The federal tax code as we know it turns 100 this year. Some tax experts say that makes it well past retirement age.
At a recent Washington, D.C., panel discussion hosted by the tax information publisher Tax Analysts on the aging tax code and what to do about it, the consensus was that it might be time to find other ways to supplement federal revenue.
We're all familiar with the complaints about taxes. It's not just about the amount of money the Internal Revenue Service collects each year. Folks are also very unhappy with the complexity of today's tax code. It's frustrating enough on the individual side, but is even worse at the corporate tax level, especially with the changing, international face of business.
The complexity factor often leads to charges that the Internal Revenue Code is unfair. And that then devolves into fights over exactly what fairness means.
One hundred years ago, the income tax rate was 7 percent and earnings of up to what would be around $100,000 in today's money were exempt. "It was a light tax applied to just a handful of people. It was designed to make the tax system fairer but not raise a lot of money," said Christopher Bergin, president and publisher of Tax Analysts.
But it didn't take long for lawmakers to start fiddling. Just five years later, noted Bergin, the tax had changed dramatically. By 1918 the top rate was 77 percent, in large part because of the need to pay for U.S. involvement in World War I. The second World War transformed the income tax even more, making it more applicable to more Americans.
As the country has grown and changed, so has the tax code. So what now, 100 years later?
The first thing to remember is that we'll always need money to run the government. The only way to end that is to, as some no-tax advocates have admitted, "starve the beast" of federal government to the point where it is so small it can be drowned in a bathtub.
However, most people want at least some federal programs. So we'll always have a need for money to pay for them and an agency, such as the IRS, to collect it.
Who should pay?
The core issue is who pays. Not necessarily how much they pay, buy who pays.
Right now much of the focus, thanks to political rhetoric on both sides, is on wealthier taxpayers. Under a progressive tax system such as ours, they have always paid higher rates. But, said Joseph Thorndike, director of the Tax History Project and contributing editor at Tax Analysts, the focus has been on too narrow of a sliver of the population.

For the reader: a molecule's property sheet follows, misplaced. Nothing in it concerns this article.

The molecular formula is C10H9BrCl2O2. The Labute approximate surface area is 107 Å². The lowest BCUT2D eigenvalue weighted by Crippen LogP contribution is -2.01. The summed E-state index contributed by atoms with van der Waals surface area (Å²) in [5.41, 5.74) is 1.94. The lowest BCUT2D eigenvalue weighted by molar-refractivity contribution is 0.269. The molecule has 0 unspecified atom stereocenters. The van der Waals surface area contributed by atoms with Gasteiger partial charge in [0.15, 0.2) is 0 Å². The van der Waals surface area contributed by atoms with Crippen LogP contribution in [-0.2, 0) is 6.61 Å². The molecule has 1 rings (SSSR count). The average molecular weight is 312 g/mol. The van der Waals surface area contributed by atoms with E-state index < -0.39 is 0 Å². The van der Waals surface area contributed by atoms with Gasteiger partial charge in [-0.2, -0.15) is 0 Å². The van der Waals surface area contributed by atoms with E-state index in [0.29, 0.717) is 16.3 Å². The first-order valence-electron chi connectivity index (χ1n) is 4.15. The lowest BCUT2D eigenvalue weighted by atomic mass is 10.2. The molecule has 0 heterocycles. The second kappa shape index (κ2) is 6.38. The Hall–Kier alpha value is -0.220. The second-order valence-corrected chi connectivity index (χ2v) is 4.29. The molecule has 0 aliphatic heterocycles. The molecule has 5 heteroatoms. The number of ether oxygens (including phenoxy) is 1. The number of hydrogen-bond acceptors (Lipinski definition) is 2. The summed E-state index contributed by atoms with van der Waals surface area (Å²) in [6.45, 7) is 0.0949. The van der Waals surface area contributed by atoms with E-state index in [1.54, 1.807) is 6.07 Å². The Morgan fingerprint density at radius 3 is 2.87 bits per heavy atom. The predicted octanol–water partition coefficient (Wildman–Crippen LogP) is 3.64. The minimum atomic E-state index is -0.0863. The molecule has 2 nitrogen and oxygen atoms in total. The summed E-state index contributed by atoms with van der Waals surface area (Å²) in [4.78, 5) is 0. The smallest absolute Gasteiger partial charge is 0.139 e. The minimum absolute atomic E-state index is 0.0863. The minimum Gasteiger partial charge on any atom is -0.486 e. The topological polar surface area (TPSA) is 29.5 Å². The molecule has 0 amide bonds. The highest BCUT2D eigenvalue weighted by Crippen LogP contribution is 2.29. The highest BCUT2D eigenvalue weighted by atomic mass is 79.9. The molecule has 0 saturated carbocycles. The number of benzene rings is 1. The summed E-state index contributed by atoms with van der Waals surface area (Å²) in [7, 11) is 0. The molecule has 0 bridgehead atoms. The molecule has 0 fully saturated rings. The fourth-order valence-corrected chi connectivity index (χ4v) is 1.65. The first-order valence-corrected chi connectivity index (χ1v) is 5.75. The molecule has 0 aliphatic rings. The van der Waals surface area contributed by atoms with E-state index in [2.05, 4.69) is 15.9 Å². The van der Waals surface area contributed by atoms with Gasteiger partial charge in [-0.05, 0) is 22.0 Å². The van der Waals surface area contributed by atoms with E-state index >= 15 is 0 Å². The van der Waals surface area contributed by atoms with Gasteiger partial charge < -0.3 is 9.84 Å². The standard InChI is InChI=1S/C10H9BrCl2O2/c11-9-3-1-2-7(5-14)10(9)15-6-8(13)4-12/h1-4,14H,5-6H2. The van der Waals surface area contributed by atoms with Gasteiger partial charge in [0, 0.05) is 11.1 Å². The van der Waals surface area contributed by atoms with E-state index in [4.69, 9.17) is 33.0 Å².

"I think you squander your opportunity when you spend a lot of time raising taxes a little bit on very rich people," Thorndike said.
Instead, every taxpayer needs, to borrow another political phrase, some skin in the game. This doesn't necessarily mean major changes, but rather better focus on what taxes support.
"If people are disconnected between what they're willing to pay for and what they get, our tax system can't survive in terms of legitimacy, fairness, providing the kinds of revenues and services and protections that an advanced economy needs in this century," said Jared Bernstein, senior fellow at the Center on Budget and Policy Priorities. "It's critical to reconnect paying for what you want with a tax system that collects that revenue."
But tying taxes more directly to the programs they fund would be difficult for Congress. Capitol Hill lawmakers love to roll things into bills that hide who's paying how much for what in the hopes that by the time the voters figure it out, it will be too late for political repercussions.
Cynical much? Cynical just a bit.
Flat vs. progressive
Personally, I like the progressive tax system. I disagree with flat-tax advocates who say that is fairer. It isn't. A 20 percent tax on $40,000 is "just" $8,000. But that leaves the taxpayer just $32,000 to work with. But a 20 percent tax on $250,000 leaves that taxpayer with $200,000 to spend. Those making less should pay lower tax rates to give them more disposable income.
Reforming our tax system is going to be difficult, but I agree with Bernstein that the first step must be acknowledging what we get for our taxes.
And the next step is acknowledging what everyone else gets for our taxes, too.
Mortimer Caplin, IRS commissioner during the John F. Kennedy administration, said that that every taxpayer should fill out a tax return as "part of the price of citizenship." Caplin cited JKF's declaration in a 1961 speech to Congress that a "strong tax system is essential to a strong democracy."
Or, as former Supreme Court justice Oliver Wendell Holmes Jr. famously said back in 1904, "I like to pay taxes. With them, I buy civilization."
OK, maybe I'm not that cynical after all.
Want the latest news on taxes, tax reform prospects, filing deadlines, Internal Revenue Service alerts and tax-saving tips? Subscribe to Bankrate's free Daily Tax Tip newsletter, our Weekly Tax Tip newsletter or, if you're a true tax geek, both!
You also can follow me on Twitter @taxtweet.
Veteran contributing editor Kay Bell is the author of the book "The Truth About Paying Fewer Taxes" and a co-author of the e-book "Future Millionaires' Guidebook."